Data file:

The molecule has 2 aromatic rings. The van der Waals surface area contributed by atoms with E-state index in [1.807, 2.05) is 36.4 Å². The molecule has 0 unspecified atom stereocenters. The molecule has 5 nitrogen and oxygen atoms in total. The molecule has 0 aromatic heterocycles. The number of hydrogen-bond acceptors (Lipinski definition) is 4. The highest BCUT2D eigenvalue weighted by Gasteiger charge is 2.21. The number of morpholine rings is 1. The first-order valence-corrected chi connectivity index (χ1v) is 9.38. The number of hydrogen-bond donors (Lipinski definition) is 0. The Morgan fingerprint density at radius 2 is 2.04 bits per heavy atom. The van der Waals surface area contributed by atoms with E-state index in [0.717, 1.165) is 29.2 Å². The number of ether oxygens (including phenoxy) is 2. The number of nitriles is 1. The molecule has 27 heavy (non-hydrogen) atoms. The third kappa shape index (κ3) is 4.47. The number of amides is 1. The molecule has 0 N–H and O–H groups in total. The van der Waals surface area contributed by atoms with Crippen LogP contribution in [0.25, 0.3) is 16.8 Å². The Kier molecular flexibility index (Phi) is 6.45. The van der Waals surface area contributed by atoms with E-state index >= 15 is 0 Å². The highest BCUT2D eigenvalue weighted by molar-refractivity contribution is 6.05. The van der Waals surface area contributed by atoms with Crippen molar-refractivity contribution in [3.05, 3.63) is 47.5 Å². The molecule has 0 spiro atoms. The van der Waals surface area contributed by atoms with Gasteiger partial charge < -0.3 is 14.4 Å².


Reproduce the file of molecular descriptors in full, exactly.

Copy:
The molecule has 2 aromatic rings. The van der Waals surface area contributed by atoms with E-state index in [1.807, 2.05) is 36.4 Å². The molecule has 0 unspecified atom stereocenters. The molecule has 5 nitrogen and oxygen atoms in total. The molecule has 0 aromatic heterocycles. The number of hydrogen-bond acceptors (Lipinski definition) is 4. The highest BCUT2D eigenvalue weighted by Gasteiger charge is 2.21. The number of morpholine rings is 1. The first-order valence-corrected chi connectivity index (χ1v) is 9.38. The number of hydrogen-bond donors (Lipinski definition) is 0. The Morgan fingerprint density at radius 2 is 2.04 bits per heavy atom. The van der Waals surface area contributed by atoms with E-state index in [0.717, 1.165) is 29.2 Å². The number of ether oxygens (including phenoxy) is 2. The number of nitriles is 1. The molecule has 27 heavy (non-hydrogen) atoms. The third kappa shape index (κ3) is 4.47. The number of amides is 1. The molecule has 0 N–H and O–H groups in total. The van der Waals surface area contributed by atoms with Crippen LogP contribution in [0.25, 0.3) is 16.8 Å². The Kier molecular flexibility index (Phi) is 6.45. The van der Waals surface area contributed by atoms with E-state index >= 15 is 0 Å². The highest BCUT2D eigenvalue weighted by molar-refractivity contribution is 6.05. The van der Waals surface area contributed by atoms with Crippen molar-refractivity contribution in [3.05, 3.63) is 47.5 Å². The molecule has 0 spiro atoms. The van der Waals surface area contributed by atoms with Gasteiger partial charge < -0.3 is 14.4 Å².